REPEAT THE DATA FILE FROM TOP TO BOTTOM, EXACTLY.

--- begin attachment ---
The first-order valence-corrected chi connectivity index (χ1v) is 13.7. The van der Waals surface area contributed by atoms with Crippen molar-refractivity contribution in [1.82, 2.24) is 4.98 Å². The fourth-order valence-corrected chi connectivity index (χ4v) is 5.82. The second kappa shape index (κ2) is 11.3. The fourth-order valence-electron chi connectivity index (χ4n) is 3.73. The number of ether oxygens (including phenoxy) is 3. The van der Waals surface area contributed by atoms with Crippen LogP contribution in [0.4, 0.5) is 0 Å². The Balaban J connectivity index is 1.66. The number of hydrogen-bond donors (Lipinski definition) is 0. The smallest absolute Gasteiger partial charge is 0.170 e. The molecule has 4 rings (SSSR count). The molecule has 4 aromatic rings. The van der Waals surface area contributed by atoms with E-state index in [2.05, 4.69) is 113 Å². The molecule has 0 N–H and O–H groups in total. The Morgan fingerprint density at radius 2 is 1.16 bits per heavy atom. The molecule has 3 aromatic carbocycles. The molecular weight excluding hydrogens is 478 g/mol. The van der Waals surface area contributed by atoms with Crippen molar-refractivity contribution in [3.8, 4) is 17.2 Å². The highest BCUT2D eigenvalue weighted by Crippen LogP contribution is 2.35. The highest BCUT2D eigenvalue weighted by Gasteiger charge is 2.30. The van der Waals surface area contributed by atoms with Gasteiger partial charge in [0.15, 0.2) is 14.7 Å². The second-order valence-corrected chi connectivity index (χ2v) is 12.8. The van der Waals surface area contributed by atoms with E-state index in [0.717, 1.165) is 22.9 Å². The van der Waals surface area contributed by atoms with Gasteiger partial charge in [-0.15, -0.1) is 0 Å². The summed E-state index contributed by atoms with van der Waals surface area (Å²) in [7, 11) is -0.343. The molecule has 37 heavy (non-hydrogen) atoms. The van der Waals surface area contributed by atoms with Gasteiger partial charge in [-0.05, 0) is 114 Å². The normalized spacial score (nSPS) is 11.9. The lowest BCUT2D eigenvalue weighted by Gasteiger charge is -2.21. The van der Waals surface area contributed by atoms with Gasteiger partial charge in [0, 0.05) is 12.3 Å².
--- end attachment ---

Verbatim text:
The first-order valence-corrected chi connectivity index (χ1v) is 13.7. The van der Waals surface area contributed by atoms with Crippen molar-refractivity contribution in [1.82, 2.24) is 4.98 Å². The fourth-order valence-corrected chi connectivity index (χ4v) is 5.82. The second kappa shape index (κ2) is 11.3. The fourth-order valence-electron chi connectivity index (χ4n) is 3.73. The number of ether oxygens (including phenoxy) is 3. The van der Waals surface area contributed by atoms with Crippen LogP contribution in [0.4, 0.5) is 0 Å². The Balaban J connectivity index is 1.66. The number of hydrogen-bond donors (Lipinski definition) is 0. The smallest absolute Gasteiger partial charge is 0.170 e. The molecule has 4 rings (SSSR count). The molecule has 4 aromatic rings. The van der Waals surface area contributed by atoms with E-state index in [2.05, 4.69) is 113 Å². The molecule has 0 N–H and O–H groups in total. The Morgan fingerprint density at radius 2 is 1.16 bits per heavy atom. The molecule has 3 aromatic carbocycles. The molecular weight excluding hydrogens is 478 g/mol. The van der Waals surface area contributed by atoms with Crippen molar-refractivity contribution in [3.8, 4) is 17.2 Å². The highest BCUT2D eigenvalue weighted by Crippen LogP contribution is 2.35. The highest BCUT2D eigenvalue weighted by Gasteiger charge is 2.30. The van der Waals surface area contributed by atoms with Gasteiger partial charge in [0.15, 0.2) is 14.7 Å². The second-order valence-corrected chi connectivity index (χ2v) is 12.8. The van der Waals surface area contributed by atoms with E-state index in [0.717, 1.165) is 22.9 Å². The van der Waals surface area contributed by atoms with Gasteiger partial charge in [-0.15, -0.1) is 0 Å². The summed E-state index contributed by atoms with van der Waals surface area (Å²) in [7, 11) is -0.343. The molecule has 37 heavy (non-hydrogen) atoms. The van der Waals surface area contributed by atoms with Gasteiger partial charge in [-0.05, 0) is 114 Å². The normalized spacial score (nSPS) is 11.9. The lowest BCUT2D eigenvalue weighted by Gasteiger charge is -2.21. The van der Waals surface area contributed by atoms with Gasteiger partial charge in [0, 0.05) is 12.3 Å².